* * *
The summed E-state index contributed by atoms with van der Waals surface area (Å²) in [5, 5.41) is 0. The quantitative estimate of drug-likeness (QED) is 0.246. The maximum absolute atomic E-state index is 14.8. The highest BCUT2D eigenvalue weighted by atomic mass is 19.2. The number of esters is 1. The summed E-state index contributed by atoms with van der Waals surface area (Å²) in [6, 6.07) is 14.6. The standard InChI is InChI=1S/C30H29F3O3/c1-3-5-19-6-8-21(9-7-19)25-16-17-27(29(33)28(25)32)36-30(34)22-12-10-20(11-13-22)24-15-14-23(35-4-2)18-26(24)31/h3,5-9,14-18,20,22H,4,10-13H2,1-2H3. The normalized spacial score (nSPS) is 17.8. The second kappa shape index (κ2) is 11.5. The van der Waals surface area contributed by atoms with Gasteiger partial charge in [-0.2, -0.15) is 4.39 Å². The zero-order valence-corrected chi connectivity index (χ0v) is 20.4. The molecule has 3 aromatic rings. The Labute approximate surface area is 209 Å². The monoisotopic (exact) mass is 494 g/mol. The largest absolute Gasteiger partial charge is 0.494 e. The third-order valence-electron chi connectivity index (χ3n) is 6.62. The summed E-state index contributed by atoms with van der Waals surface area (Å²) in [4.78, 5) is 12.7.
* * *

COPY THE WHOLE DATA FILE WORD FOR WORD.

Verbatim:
The summed E-state index contributed by atoms with van der Waals surface area (Å²) in [5, 5.41) is 0. The quantitative estimate of drug-likeness (QED) is 0.246. The maximum absolute atomic E-state index is 14.8. The highest BCUT2D eigenvalue weighted by atomic mass is 19.2. The number of esters is 1. The summed E-state index contributed by atoms with van der Waals surface area (Å²) in [6, 6.07) is 14.6. The standard InChI is InChI=1S/C30H29F3O3/c1-3-5-19-6-8-21(9-7-19)25-16-17-27(29(33)28(25)32)36-30(34)22-12-10-20(11-13-22)24-15-14-23(35-4-2)18-26(24)31/h3,5-9,14-18,20,22H,4,10-13H2,1-2H3. The normalized spacial score (nSPS) is 17.8. The second kappa shape index (κ2) is 11.5. The van der Waals surface area contributed by atoms with Gasteiger partial charge in [-0.2, -0.15) is 4.39 Å². The zero-order valence-corrected chi connectivity index (χ0v) is 20.4. The molecule has 3 aromatic rings. The Labute approximate surface area is 209 Å². The monoisotopic (exact) mass is 494 g/mol. The largest absolute Gasteiger partial charge is 0.494 e. The third-order valence-electron chi connectivity index (χ3n) is 6.62. The summed E-state index contributed by atoms with van der Waals surface area (Å²) in [4.78, 5) is 12.7.